As I turn on the television and watch the Sunday evening news, fear grows in me.

The coronavirus is upon us. Tornadoes have ravaged us. The economy is taking a hit.

I’m even more afraid because as I sit here writing my article. Our children are spread across the country. One in Alabama, one in Florida, one in Washington, D.C.

This past Friday before they all left, I called my husband and tried to convince him that we should not let any of them go on their pre-planned trips.

“There is too much bad stuff happening. They need to just stay home.” I said to him.

Our two youngest are in school and it’s spring break for them. Our oldest has started working as a nurse in Nashville and this is her first break since she started. She is meeting friends for a quick visit.

My husband, insisted all would be fine. And even if not, we should still let them go.

“We can’t instill fear in them,” he said.

So off they went in different directions.

I’ve got them on a family text message and they are checking in, washing their hands and sending photos as I sit here trying not to be scared for them and all of us.

Fear is natural I think. At least for me it is. And that’s OK. To each his own I say, in how we all cope with life stressors. I bought hand sanitizer, stocked our pantry and say my prayers at night for my family and yours.

But if this week has proved anything to all of us who live in Middle Tennessee, it is that there is one thing much stronger than fear and that is faith.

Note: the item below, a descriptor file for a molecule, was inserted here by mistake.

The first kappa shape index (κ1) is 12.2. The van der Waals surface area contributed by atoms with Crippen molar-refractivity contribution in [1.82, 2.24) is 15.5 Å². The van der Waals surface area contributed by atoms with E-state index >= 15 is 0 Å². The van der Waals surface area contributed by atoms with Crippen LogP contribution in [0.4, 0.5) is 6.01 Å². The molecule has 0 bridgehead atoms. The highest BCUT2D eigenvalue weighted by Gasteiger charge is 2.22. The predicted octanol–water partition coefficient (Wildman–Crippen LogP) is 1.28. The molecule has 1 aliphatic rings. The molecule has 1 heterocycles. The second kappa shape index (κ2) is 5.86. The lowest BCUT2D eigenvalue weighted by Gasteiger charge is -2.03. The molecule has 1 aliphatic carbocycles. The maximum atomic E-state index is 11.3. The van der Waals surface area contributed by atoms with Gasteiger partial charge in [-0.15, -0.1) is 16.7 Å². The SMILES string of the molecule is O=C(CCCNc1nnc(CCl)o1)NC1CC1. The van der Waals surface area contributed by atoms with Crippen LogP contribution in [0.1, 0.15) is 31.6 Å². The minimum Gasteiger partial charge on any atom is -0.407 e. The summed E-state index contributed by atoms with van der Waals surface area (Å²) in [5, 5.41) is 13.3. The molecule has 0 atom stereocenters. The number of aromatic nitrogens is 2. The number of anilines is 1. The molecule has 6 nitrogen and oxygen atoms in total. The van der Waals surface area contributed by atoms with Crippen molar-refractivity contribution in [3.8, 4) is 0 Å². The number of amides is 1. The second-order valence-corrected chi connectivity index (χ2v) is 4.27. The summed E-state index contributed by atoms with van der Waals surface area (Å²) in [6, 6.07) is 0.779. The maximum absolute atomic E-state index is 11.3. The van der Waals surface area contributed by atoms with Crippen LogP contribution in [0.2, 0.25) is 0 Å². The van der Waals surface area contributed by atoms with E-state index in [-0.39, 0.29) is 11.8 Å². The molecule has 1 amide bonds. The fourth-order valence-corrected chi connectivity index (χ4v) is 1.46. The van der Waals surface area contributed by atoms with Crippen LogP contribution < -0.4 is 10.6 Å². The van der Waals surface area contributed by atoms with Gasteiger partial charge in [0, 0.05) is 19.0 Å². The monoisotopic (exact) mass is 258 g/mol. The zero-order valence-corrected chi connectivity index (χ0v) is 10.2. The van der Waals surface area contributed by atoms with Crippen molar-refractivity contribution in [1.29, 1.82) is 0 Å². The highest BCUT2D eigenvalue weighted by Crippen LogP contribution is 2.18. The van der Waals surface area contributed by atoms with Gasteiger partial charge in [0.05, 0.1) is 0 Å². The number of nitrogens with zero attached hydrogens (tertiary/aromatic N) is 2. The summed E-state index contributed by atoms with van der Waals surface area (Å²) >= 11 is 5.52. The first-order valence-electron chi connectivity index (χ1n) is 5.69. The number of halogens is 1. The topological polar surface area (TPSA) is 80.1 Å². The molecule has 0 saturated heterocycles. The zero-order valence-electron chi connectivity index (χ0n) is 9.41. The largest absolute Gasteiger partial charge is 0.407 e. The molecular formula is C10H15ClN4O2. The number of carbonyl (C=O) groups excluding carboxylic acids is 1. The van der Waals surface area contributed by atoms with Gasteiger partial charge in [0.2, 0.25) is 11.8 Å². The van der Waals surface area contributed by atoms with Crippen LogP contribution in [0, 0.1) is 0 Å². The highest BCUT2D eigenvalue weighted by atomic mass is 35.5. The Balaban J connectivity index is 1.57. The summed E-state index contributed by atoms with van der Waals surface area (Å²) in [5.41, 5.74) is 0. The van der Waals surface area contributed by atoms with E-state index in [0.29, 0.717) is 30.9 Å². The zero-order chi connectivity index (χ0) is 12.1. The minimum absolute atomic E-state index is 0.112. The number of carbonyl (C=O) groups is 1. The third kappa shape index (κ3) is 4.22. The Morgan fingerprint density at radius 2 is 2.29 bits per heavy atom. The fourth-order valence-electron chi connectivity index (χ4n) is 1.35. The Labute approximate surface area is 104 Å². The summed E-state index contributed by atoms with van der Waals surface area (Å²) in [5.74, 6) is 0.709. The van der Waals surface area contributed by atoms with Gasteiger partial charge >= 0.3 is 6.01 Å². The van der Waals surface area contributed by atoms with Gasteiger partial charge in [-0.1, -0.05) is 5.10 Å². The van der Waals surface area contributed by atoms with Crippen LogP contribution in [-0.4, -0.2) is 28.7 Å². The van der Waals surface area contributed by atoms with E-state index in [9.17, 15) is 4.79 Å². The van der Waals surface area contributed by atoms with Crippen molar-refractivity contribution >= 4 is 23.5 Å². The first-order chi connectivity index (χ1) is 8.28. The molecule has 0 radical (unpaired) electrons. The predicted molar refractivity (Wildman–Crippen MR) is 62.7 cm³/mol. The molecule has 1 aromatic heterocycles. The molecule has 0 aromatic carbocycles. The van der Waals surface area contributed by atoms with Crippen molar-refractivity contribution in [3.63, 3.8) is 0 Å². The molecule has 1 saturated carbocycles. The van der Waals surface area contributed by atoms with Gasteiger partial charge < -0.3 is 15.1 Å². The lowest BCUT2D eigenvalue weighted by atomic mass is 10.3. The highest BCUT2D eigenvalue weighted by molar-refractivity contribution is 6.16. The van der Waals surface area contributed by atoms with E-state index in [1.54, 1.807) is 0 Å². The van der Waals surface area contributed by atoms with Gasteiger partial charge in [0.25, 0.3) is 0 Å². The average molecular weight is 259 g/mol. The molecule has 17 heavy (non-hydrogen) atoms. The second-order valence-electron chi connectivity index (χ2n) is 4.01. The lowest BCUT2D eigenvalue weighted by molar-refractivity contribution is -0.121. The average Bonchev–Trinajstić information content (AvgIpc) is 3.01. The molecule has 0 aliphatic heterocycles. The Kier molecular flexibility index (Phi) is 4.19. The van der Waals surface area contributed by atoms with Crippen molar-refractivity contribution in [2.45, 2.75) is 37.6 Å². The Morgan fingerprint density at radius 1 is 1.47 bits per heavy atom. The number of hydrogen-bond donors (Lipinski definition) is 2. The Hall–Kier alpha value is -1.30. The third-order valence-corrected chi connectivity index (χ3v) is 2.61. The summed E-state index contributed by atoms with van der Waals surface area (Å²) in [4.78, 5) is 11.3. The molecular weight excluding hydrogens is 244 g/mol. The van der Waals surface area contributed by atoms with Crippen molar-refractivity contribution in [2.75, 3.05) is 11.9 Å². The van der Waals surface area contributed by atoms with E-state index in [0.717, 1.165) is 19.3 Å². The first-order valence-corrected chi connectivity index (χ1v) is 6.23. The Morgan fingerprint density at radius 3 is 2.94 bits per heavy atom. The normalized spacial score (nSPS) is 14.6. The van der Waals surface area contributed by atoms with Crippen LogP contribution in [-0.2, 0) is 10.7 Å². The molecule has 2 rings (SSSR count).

Faith in a higher power. Faith in our neighbors. Faith in ourselves.

I’ve heard story after story of both unbelievable survival and unfathomable loss. And while those stories immediately grip my soul with fear, I then only have to look to my left and right as I drive around my town and see hoards of people cleaning up, passing out food, handing out supplies and on Sunday, filling the pews of their respective places of faith as they come together to lift up those around them.

I fear the next few weeks may be a little bumpy for all of us, as we rebuild our communities and whether whatever else life may throw at us.

And as the fear starts to engulf me, I must remember that thinking about all that is going on will not overcome fear, but action will.

So if you are like me right now, a little worried and somewhat scared, then just look to all those friends, neighbors and first responders out there that have helped so many and continue to do so and know that they are fearful too, but are walking through it with their faith.

They are why we will all be OK.

Telling Tales is written by Wilson County moms Angel Kane and Becky Andrews. This column is Angel’s.

Telling Tales is written by Wilson County moms Angel Kane and Becky Andrews. This column is Angel’s.

Telling Tales is written by Wilson County moms Angel Kane and Becky Andrews. This column is Angel's.

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